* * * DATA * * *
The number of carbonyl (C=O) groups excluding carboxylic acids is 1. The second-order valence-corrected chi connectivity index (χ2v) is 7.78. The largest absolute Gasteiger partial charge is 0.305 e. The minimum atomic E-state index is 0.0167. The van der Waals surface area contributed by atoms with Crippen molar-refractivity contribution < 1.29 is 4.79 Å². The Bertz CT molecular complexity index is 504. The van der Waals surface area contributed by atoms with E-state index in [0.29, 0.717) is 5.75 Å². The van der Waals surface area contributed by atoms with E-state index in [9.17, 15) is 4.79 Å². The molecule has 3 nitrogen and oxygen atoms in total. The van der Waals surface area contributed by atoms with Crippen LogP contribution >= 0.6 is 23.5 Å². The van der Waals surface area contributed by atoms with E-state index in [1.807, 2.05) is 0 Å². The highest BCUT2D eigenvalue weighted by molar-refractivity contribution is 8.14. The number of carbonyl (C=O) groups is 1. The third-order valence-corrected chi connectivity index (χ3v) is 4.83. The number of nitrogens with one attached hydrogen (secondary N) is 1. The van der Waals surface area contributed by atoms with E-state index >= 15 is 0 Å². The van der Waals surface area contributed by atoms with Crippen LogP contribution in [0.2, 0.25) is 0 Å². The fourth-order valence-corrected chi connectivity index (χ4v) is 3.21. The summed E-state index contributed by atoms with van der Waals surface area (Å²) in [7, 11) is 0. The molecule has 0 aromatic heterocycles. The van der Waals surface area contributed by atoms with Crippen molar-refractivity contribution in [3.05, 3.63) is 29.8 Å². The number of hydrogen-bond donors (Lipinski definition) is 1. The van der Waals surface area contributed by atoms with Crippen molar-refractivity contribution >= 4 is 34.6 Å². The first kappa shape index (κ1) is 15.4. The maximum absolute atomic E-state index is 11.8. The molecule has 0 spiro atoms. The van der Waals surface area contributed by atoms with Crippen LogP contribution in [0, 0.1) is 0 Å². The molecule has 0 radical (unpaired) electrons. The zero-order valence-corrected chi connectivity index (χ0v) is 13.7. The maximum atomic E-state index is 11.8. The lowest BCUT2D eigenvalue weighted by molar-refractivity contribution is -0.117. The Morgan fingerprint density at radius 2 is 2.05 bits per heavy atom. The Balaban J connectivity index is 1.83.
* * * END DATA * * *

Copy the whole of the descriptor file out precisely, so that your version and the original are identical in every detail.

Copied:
The number of carbonyl (C=O) groups excluding carboxylic acids is 1. The second-order valence-corrected chi connectivity index (χ2v) is 7.78. The largest absolute Gasteiger partial charge is 0.305 e. The minimum atomic E-state index is 0.0167. The van der Waals surface area contributed by atoms with Crippen molar-refractivity contribution < 1.29 is 4.79 Å². The Bertz CT molecular complexity index is 504. The van der Waals surface area contributed by atoms with E-state index in [0.29, 0.717) is 5.75 Å². The van der Waals surface area contributed by atoms with E-state index in [9.17, 15) is 4.79 Å². The molecule has 3 nitrogen and oxygen atoms in total. The van der Waals surface area contributed by atoms with Crippen LogP contribution >= 0.6 is 23.5 Å². The van der Waals surface area contributed by atoms with E-state index in [1.807, 2.05) is 0 Å². The highest BCUT2D eigenvalue weighted by molar-refractivity contribution is 8.14. The number of carbonyl (C=O) groups is 1. The third-order valence-corrected chi connectivity index (χ3v) is 4.83. The number of nitrogens with one attached hydrogen (secondary N) is 1. The van der Waals surface area contributed by atoms with E-state index >= 15 is 0 Å². The van der Waals surface area contributed by atoms with Crippen LogP contribution in [0.2, 0.25) is 0 Å². The fourth-order valence-corrected chi connectivity index (χ4v) is 3.21. The summed E-state index contributed by atoms with van der Waals surface area (Å²) in [7, 11) is 0. The molecule has 0 aromatic heterocycles. The van der Waals surface area contributed by atoms with Crippen molar-refractivity contribution in [3.05, 3.63) is 29.8 Å². The number of hydrogen-bond donors (Lipinski definition) is 1. The van der Waals surface area contributed by atoms with Crippen molar-refractivity contribution >= 4 is 34.6 Å². The first kappa shape index (κ1) is 15.4. The maximum absolute atomic E-state index is 11.8. The molecule has 0 spiro atoms. The van der Waals surface area contributed by atoms with Crippen LogP contribution in [0, 0.1) is 0 Å². The molecule has 0 radical (unpaired) electrons. The zero-order valence-corrected chi connectivity index (χ0v) is 13.7. The maximum atomic E-state index is 11.8. The lowest BCUT2D eigenvalue weighted by molar-refractivity contribution is -0.117. The Morgan fingerprint density at radius 2 is 2.05 bits per heavy atom. The Balaban J connectivity index is 1.83.